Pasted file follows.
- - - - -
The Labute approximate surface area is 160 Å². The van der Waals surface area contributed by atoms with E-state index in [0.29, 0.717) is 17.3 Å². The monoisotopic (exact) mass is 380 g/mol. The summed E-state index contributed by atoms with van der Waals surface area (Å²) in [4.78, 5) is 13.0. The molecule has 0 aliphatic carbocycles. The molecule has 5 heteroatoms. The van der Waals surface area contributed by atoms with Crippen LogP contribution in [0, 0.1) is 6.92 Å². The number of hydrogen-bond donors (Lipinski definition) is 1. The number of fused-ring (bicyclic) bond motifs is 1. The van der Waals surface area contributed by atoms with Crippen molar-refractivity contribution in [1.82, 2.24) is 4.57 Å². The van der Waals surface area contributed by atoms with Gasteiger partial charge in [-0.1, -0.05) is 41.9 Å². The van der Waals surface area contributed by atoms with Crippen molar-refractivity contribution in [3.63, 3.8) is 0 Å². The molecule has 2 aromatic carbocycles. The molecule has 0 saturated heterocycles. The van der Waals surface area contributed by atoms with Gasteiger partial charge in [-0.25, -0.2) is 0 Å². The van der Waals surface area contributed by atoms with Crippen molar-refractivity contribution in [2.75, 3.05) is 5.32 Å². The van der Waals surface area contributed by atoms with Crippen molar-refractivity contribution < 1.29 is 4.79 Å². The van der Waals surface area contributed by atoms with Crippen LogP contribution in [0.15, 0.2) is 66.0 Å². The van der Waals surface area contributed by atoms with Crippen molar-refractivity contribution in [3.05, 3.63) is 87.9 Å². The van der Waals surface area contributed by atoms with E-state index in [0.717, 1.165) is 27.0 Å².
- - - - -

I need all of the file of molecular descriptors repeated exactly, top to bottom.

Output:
The Labute approximate surface area is 160 Å². The van der Waals surface area contributed by atoms with E-state index in [0.29, 0.717) is 17.3 Å². The monoisotopic (exact) mass is 380 g/mol. The summed E-state index contributed by atoms with van der Waals surface area (Å²) in [4.78, 5) is 13.0. The molecule has 0 aliphatic carbocycles. The molecule has 5 heteroatoms. The van der Waals surface area contributed by atoms with Crippen LogP contribution in [0, 0.1) is 6.92 Å². The number of hydrogen-bond donors (Lipinski definition) is 1. The number of fused-ring (bicyclic) bond motifs is 1. The van der Waals surface area contributed by atoms with Crippen molar-refractivity contribution in [1.82, 2.24) is 4.57 Å². The van der Waals surface area contributed by atoms with Gasteiger partial charge in [-0.1, -0.05) is 41.9 Å². The van der Waals surface area contributed by atoms with Crippen molar-refractivity contribution in [3.63, 3.8) is 0 Å². The molecule has 2 aromatic carbocycles. The molecule has 0 saturated heterocycles. The van der Waals surface area contributed by atoms with Gasteiger partial charge in [-0.25, -0.2) is 0 Å². The van der Waals surface area contributed by atoms with Crippen molar-refractivity contribution in [2.75, 3.05) is 5.32 Å². The van der Waals surface area contributed by atoms with Crippen molar-refractivity contribution < 1.29 is 4.79 Å². The van der Waals surface area contributed by atoms with Crippen LogP contribution in [0.15, 0.2) is 66.0 Å². The van der Waals surface area contributed by atoms with Crippen molar-refractivity contribution in [3.05, 3.63) is 87.9 Å². The van der Waals surface area contributed by atoms with E-state index in [0.717, 1.165) is 27.0 Å².